Monday, May 27, 2024

Historic Robertson Show takes shot at sustainability

NSW

Since the 1800’s, the Robertson Show has been a connector for the local community and organisers are working collaboratively with Wingecarribee Shire Council to ensure its sustainability for generations to come.

With up to 5,000 people enjoying the event each year a high volume of waste must be managed well. A water refill station made possible by a grant through Counci’s Community Assistance scheme – Environment and Sustainability, is a step in the right direction.

Council says good weather and a strong turn-out to the Robertson Show in 2023 saw many community members ask about a water bottle refill station. Show organisers are delighted to have been able to make this happen for future events, thanks to grant funding through Council’s Community Assistance Scheme.

“When we learned that the criteria for Community Assistance grants included environmental initiatives we felt encouraged in our efforts to make Robertson Show more sustainable,” says Sharon Makin, Robertson Show Committee Member.

”We have been working closely with Council toward sustainable solutions in line with new packaging regulations, such as introducing re-fillable Robertson Show-branded bottles.

“The Community Assistance scheme was a timely opportunity for us to secure some of the funding needed to make practical changes happen.”

Between shows, the water station will remain in place for wider use by the Robertson Football Club and Pony Club who share the showground, along with a range of other community events using the site.

Other considerations toward making the show more environmentally friendly include coming up with a strategy for managing the high quantity of recyclable cups and packaging so that the show puts less waste to landfill.

“Our success with getting the water refill station in place has created momentum for us to achieve even more toward the show’s sustainability,” Sharon says.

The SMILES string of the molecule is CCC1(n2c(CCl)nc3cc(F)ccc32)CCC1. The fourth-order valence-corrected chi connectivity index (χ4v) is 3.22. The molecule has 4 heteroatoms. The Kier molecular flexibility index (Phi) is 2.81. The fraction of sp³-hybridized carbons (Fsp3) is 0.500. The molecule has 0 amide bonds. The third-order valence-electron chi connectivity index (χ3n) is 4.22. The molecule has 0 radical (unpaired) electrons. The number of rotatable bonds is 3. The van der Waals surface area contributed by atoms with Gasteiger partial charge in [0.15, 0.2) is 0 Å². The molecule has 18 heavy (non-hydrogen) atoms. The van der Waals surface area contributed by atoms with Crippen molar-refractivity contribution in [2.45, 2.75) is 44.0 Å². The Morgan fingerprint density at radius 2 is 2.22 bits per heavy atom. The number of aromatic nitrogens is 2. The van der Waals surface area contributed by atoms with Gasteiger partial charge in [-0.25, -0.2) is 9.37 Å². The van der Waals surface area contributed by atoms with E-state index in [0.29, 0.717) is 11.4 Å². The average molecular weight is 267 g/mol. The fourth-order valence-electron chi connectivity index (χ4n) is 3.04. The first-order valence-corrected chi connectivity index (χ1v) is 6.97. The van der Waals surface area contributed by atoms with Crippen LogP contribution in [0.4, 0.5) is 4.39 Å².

Robertson Show continues a proud history of being agriculture-based and highly interactive for local families with all ages getting involved. It is run by a dedicated team of volunteers and tickets are priced to keep the experience accessible for all community members, so the show depends on grant funding to be able to invest in improvements for the show’s future.

“Without our volunteers, there would be no show. It’s a year-round commitment. We started planning next year’s show the day we wrapped-up this one,” Sharon explains.

“We are all so appreciative that Council has seen fit to offer us this grant which gives us capacity to do more of what needs to be done to keep this long-standing and much-loved event going and growing, without cutting into the show offering for our community.”

Community-led initiatives that connect the community, support the natural environment, and promote sustainable living, are the sort of programs Council seeks to partner with through the Community Assistance Scheme, says Council’s Coordinator Community Development, Corinne Buxton.

“It’s about investing in the community’s capacity for shaping the future of their township or village in ways that are meaningful for the people who live there,” she said.

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